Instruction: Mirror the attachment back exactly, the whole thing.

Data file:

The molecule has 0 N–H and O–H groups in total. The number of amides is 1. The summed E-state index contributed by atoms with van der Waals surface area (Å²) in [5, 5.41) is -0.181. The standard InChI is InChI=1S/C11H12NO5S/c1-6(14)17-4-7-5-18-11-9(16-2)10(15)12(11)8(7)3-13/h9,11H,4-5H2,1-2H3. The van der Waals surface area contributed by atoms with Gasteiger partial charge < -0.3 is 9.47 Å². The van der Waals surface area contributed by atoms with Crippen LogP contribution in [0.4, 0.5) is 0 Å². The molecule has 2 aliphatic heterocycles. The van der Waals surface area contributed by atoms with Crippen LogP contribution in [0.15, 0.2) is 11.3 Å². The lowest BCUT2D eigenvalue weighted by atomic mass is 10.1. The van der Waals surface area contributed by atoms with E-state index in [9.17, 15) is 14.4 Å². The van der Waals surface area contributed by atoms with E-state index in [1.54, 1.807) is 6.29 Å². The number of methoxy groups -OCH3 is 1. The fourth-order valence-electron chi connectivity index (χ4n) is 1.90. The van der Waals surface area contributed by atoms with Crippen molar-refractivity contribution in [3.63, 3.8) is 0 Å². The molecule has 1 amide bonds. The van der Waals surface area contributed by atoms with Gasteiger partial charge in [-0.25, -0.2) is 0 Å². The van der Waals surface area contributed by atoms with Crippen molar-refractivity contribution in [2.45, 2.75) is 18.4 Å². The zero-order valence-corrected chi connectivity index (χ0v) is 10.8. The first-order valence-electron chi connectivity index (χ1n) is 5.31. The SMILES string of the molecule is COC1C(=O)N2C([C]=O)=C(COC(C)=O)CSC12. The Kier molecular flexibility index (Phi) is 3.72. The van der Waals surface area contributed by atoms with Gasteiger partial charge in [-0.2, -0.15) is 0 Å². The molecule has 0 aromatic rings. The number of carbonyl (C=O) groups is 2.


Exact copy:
The molecule has 0 N–H and O–H groups in total. The number of amides is 1. The summed E-state index contributed by atoms with van der Waals surface area (Å²) in [5, 5.41) is -0.181. The standard InChI is InChI=1S/C11H12NO5S/c1-6(14)17-4-7-5-18-11-9(16-2)10(15)12(11)8(7)3-13/h9,11H,4-5H2,1-2H3. The van der Waals surface area contributed by atoms with Gasteiger partial charge < -0.3 is 9.47 Å². The van der Waals surface area contributed by atoms with Crippen LogP contribution in [0.4, 0.5) is 0 Å². The molecule has 2 aliphatic heterocycles. The van der Waals surface area contributed by atoms with Crippen LogP contribution in [0.15, 0.2) is 11.3 Å². The lowest BCUT2D eigenvalue weighted by atomic mass is 10.1. The van der Waals surface area contributed by atoms with E-state index in [9.17, 15) is 14.4 Å². The van der Waals surface area contributed by atoms with E-state index in [1.54, 1.807) is 6.29 Å². The number of methoxy groups -OCH3 is 1. The fourth-order valence-electron chi connectivity index (χ4n) is 1.90. The van der Waals surface area contributed by atoms with Crippen molar-refractivity contribution in [3.63, 3.8) is 0 Å². The molecule has 1 amide bonds. The van der Waals surface area contributed by atoms with Gasteiger partial charge in [-0.25, -0.2) is 0 Å². The van der Waals surface area contributed by atoms with Crippen molar-refractivity contribution in [2.45, 2.75) is 18.4 Å². The zero-order valence-corrected chi connectivity index (χ0v) is 10.8. The first-order valence-electron chi connectivity index (χ1n) is 5.31. The SMILES string of the molecule is COC1C(=O)N2C([C]=O)=C(COC(C)=O)CSC12. The Kier molecular flexibility index (Phi) is 3.72. The van der Waals surface area contributed by atoms with Gasteiger partial charge in [-0.2, -0.15) is 0 Å². The molecule has 0 aromatic rings. The number of carbonyl (C=O) groups is 2.